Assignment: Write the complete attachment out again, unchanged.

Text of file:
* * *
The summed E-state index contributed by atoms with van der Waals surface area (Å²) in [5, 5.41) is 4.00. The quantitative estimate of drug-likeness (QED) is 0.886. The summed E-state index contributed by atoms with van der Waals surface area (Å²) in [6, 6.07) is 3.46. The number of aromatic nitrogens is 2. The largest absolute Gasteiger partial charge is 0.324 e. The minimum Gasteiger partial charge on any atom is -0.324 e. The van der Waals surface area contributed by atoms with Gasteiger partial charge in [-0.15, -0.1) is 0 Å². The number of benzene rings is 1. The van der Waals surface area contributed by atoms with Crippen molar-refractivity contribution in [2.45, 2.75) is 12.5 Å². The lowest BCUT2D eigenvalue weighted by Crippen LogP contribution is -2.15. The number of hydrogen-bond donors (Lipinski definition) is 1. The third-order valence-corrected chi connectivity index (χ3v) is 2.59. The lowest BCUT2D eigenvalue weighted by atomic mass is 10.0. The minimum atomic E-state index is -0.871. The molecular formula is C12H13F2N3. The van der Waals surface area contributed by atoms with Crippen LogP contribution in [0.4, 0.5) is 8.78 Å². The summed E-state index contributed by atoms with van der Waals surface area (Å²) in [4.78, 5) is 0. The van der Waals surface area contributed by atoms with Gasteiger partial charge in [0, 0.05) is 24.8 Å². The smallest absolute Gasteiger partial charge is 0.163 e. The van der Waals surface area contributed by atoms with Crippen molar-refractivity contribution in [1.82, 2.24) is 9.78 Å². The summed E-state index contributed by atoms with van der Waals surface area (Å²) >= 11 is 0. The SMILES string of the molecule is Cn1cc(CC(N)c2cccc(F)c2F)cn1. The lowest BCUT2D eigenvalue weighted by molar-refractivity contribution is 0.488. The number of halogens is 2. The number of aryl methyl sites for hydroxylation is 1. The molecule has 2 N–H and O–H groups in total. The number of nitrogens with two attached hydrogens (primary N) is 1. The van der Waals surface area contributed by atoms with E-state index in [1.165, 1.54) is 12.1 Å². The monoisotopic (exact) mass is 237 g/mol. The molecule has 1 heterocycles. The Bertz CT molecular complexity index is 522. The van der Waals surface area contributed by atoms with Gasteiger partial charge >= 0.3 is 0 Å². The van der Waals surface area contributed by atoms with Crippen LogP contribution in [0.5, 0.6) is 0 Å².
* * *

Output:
The summed E-state index contributed by atoms with van der Waals surface area (Å²) in [5, 5.41) is 4.00. The quantitative estimate of drug-likeness (QED) is 0.886. The summed E-state index contributed by atoms with van der Waals surface area (Å²) in [6, 6.07) is 3.46. The number of aromatic nitrogens is 2. The largest absolute Gasteiger partial charge is 0.324 e. The minimum Gasteiger partial charge on any atom is -0.324 e. The van der Waals surface area contributed by atoms with Gasteiger partial charge in [-0.15, -0.1) is 0 Å². The number of benzene rings is 1. The van der Waals surface area contributed by atoms with Crippen molar-refractivity contribution in [2.45, 2.75) is 12.5 Å². The lowest BCUT2D eigenvalue weighted by Crippen LogP contribution is -2.15. The number of hydrogen-bond donors (Lipinski definition) is 1. The third-order valence-corrected chi connectivity index (χ3v) is 2.59. The lowest BCUT2D eigenvalue weighted by atomic mass is 10.0. The minimum atomic E-state index is -0.871. The molecular formula is C12H13F2N3. The van der Waals surface area contributed by atoms with Crippen LogP contribution in [0.4, 0.5) is 8.78 Å². The summed E-state index contributed by atoms with van der Waals surface area (Å²) in [4.78, 5) is 0. The van der Waals surface area contributed by atoms with Gasteiger partial charge in [0, 0.05) is 24.8 Å². The smallest absolute Gasteiger partial charge is 0.163 e. The van der Waals surface area contributed by atoms with Crippen molar-refractivity contribution in [1.82, 2.24) is 9.78 Å². The summed E-state index contributed by atoms with van der Waals surface area (Å²) >= 11 is 0. The SMILES string of the molecule is Cn1cc(CC(N)c2cccc(F)c2F)cn1. The lowest BCUT2D eigenvalue weighted by molar-refractivity contribution is 0.488. The number of halogens is 2. The number of aryl methyl sites for hydroxylation is 1. The molecule has 2 N–H and O–H groups in total. The number of nitrogens with two attached hydrogens (primary N) is 1. The van der Waals surface area contributed by atoms with E-state index in [1.165, 1.54) is 12.1 Å². The monoisotopic (exact) mass is 237 g/mol. The molecule has 1 heterocycles. The Bertz CT molecular complexity index is 522. The van der Waals surface area contributed by atoms with Gasteiger partial charge >= 0.3 is 0 Å². The van der Waals surface area contributed by atoms with Crippen LogP contribution in [0.5, 0.6) is 0 Å².